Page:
Christmas is coming – and I’m all tired out
Well this week I've been mainly feeling exhausted.
(I know that I should mention fathers here too – and you're probably right, it's a parental thing rather than a maternal thing. But this blog is about me and right now I feel like a mother who is exhausted!)
I finished work for Christmas last Thursday, and since then Chiswick Boy and I have mainly been hanging out and taking it easy.
Which means that we've been enveloping ourselves in lots of Christmas films and hot chocolate – but not much running around Christmas shopping.
Then after university, fresh-faced and in London, weekends were for staying up for half of the weekend, and sleeping through the rest of it.
Even in my late twenties and very early thirties, there was the freedom to 'have an early night', when there was nothing to do, noone to look after.
And of course 'having an early night' then didn't mean crawling into bed and falling asleep. It meant reading in bed, or journalling, and luxuriating in clean sheets that only you slept in.
So although London is filled with a myriad of seasonal things to do – lights to gawk at, shows to see, walks to walk, shops to shop in, Christmas to me means a time to hunker down and just be.
Chiswick Boy and I have been making paper chains, sticking cloves into satsumas, making mince pies and listening to Classic FM from dawn to bedtime.
And Christmas shopping has slipped down the agenda. Chiswick Boy will have a healthy selection of goodies under the tree of course, from us as well as from Father Christmas. His wish list is always small (one thing on it this year) so I augment it with treats and surprises.
In fact this year we've made the move of deciding not to exchange any adult presents (of course I'll still buy for my mum – and Chiswick Daddy and I have a couple of small token-esque gifts for under the tree). To be honest, I think that all my aunts and uncles who are joining us for Christmas Day are relieved at the 'no presents' rule. Everyone is suddenly alleviated from the anxiety of buying presents in that manic week before Christmas.s
And we won't have to get down from the dinner table early to start the mammoth task that is the opening of presents. Instead we can concentrate on the main event – the meal and the parlour games that follow, rounded off by a great singsong.
It's the one thing money can't buy
I didn't use to feel this way. I used to love getting presents and love giving presents. And I also used to take great pleasure in seeking out fairly traded or locally sourced gifts.
But this year the afore-mentioned exhaustion has got the better of me. I see people struggling with presents and the massive wealth redistribution that is present manic buying and just can't be bothered. (And once again, lest you get the wrong idea and think that I'm all pious and non-materialistic, we ARE going on a massive holiday after Christmas – so we are all massively spoilt!)
I know it's a cliche (buckets at the ready as my dad would say, were he still with us), but the present I want most can't be bought: we're still trying for another baby and that is the thing I want more than anything.
In fact, at the risk of sounding self-pitying, the wanting each month and then the disappointment each months has been emotionally draining. I blogged about this a few months ago, and the guilt I feel at feeling disappointed – when I have so much to feel grateful for, and am blessed with an amazing son who is the centre of my world. When I know some families are suffering from loss, or from illness, or an inability to start a family.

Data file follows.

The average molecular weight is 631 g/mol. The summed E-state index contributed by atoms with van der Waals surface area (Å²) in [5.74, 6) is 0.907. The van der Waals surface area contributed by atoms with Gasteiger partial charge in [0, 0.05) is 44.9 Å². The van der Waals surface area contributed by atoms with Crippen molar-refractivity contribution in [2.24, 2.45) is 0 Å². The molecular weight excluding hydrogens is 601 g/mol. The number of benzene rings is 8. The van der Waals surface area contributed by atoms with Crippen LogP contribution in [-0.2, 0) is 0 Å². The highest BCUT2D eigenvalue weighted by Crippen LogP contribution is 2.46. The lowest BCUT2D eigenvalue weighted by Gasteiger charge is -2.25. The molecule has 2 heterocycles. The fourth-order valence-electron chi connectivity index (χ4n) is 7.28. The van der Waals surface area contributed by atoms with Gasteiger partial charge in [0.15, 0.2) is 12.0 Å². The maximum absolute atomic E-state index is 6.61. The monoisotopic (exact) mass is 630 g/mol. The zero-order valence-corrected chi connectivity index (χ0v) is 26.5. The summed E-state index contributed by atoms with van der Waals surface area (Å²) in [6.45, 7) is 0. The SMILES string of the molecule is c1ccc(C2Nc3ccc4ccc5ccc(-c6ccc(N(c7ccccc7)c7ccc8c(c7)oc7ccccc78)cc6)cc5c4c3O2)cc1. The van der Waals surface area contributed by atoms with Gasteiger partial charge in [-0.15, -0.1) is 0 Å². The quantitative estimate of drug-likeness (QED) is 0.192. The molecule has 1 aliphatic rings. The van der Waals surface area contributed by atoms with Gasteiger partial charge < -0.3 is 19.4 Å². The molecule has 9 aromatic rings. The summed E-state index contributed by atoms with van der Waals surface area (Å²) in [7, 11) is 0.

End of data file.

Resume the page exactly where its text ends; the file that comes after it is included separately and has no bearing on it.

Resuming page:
A bit about dad
So actually ten years ago I was in a Midlands town for Christmas, with my dad at home for Christmas as a respite from the hospice where he had moved when the oesophageal cancer became beyond hope of recovery.
He was only in his late 50s.
It was a strange Christmas, making happy when you know that it will be your last Christmas together. But we treated it as my family does everything – with wit and very dark humour.
I remember my mum and I arguing in the kitchen over how often we needed to baste the goose. When we heard a shuffling noise. My dad had risen from his bed miraculously and headed to the kitchen to give the deciding verdict on how and when to baste the goose.
“You've actually woken me from my death bed for this,” he delivered acerbically before shuffling back to bed.
We had a good Christmas. My brother gave me a magic kit and I did the worst magic show in the world, which had everyone in stitches. I gave all the men lucky dip boxes that I'd assembled myself with silly party bag fillers and jokes from the party shop in Clapham Junction. We watched Miracle on 34th Street and the Coronation Street Christmas Special, which my dad insisted on. He got a version of Harry Potter in Ancient Greek from his brother, which he was delighted with and started on straight away.
He went back to the Hospice a couple of days later, and on New Year's Day we took him for a family walk in his wheelchair, through the Peak District.
In the photos he looks as though he's in his late 80s.
He died the next day.
It's the one thing money can't buy
I didn't know I was going to write about my dad, or my want for a baby, when I started this post. I was going to write about the Christmassy stuff we'd been doing over the last week.
But blog posts are like life really – you can try and plan them but in the end they just go their own way.
I hope you have a bloody marvellous Christmas. Whether you celebrate it by eating lots, or having a wrapping paper frenzy of unwrapping, or go all quiet and cultural. Just make sure you celebrate it.
Because life is too short not to. And I love Christmas.
Pass the Advocaat.